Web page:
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Senator probes trades at hedge fund SAC Capital

Senator probes trades at hedge fund SAC Capital

May 22nd, 2011 by PAUL WISEMAN, AP Business Writer in News

Republican Sen. Charles Grassley is investigating about 20 instances of suspicious trading by the hedge fund SAC Capital, a spokesman for the senator confirmed Saturday.

Grassley, R-Iowa, requested the information about the trades from the Financial Industry Regulatory Authority (FINRA), an independent regulator of brokerage firms. SAC is a large Stamford, Conn.-based hedge fund founded by billionaire Steven Cohen.

Grassley's inquiry comes amid a massive government investigation into insider trading at hedge funds. Two former SAC portfolio managers have pleaded guilty to securities fraud.

Last month, one of them, Donald Longueuil, admitted that he conspired from 2006 to 2010 to learn secrets about technology companies and trade on the information before it became public. He also confessed to destroying or throwing out a flash drive and hard drives after learning about the government's investigation.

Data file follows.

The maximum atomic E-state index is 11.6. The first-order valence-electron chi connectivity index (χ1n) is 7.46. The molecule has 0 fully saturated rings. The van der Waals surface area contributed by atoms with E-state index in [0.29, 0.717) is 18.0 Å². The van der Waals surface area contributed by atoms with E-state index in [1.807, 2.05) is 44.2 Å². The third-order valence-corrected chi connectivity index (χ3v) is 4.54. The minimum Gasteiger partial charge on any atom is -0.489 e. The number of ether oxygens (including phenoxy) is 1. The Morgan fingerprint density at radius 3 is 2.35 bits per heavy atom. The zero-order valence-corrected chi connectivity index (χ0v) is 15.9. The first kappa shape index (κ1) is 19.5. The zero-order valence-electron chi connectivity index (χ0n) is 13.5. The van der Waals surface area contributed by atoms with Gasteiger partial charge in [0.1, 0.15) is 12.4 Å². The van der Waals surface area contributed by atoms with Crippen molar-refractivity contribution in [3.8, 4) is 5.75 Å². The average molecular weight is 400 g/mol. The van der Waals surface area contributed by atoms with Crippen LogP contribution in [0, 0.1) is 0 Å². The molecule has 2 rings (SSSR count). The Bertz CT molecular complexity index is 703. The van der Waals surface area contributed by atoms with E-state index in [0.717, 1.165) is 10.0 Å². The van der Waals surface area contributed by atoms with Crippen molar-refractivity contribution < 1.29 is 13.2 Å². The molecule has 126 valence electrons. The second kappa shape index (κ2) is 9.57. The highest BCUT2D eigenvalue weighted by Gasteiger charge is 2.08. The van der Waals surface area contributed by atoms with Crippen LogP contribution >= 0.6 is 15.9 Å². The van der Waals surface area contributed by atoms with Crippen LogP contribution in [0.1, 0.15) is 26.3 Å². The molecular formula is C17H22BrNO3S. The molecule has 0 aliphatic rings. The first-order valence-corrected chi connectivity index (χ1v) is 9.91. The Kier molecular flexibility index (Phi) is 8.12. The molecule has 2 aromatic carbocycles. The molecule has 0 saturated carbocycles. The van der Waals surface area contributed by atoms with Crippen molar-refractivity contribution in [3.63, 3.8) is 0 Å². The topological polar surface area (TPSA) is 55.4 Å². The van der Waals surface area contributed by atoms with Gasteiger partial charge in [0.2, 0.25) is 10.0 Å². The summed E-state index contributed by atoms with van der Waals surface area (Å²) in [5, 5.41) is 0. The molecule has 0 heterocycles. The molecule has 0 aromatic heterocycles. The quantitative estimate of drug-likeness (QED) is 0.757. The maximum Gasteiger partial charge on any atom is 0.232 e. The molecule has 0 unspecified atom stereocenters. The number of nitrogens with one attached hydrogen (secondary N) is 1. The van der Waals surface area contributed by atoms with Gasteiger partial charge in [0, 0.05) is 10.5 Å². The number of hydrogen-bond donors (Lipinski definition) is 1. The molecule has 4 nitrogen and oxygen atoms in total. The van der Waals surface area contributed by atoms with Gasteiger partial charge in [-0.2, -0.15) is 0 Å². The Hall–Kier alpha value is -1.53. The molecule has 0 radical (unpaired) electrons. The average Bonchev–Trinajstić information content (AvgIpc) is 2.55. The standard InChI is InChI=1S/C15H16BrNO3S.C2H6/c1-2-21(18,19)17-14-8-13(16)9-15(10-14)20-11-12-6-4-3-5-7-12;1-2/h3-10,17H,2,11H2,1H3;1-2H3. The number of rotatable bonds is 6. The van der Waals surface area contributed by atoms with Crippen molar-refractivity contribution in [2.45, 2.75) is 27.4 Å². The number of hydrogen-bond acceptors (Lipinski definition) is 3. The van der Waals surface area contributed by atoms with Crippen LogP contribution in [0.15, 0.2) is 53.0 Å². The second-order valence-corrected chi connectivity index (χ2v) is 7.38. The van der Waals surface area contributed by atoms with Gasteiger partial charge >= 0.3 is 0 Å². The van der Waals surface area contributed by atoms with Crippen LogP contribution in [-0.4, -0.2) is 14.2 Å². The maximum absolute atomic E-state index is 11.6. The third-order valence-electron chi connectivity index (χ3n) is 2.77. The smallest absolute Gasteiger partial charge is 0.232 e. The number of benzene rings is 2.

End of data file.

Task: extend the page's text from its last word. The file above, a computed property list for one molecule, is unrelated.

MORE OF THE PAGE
No charges have been brought against SAC or Cohen.

In April, Grassley, who has long criticized government regulation of Wall Street, requested information about the SAC trades from FINRA. News that the regulator has sent the information to Grassley was first reported by The Wall Street Journal and was confirmed by Grassley's spokesman, Jill Kozeny.

SAC representatives met May 10 with Grassley's investigators. "We welcomed the opportunity to meet with the staff to educate them about the firm and our compliance efforts, and had an entirely appropriate, professional and cordial meeting," said SAC spokesman Jonathan Gasthalter. "We will continue to cooperate in any way we can."

The investigation into SAC is part of a broad probe into insider trading practices. Billionaire hedge fund founder Raj Rajaratnam was convicted this month on five counts of conspiracy and nine counts of securities fraud in the biggest insider trading case in decades. Rajaratnam made a fortune enticing corporate tipsters to feed him illegal information that gave him an edge in blockbuster trades.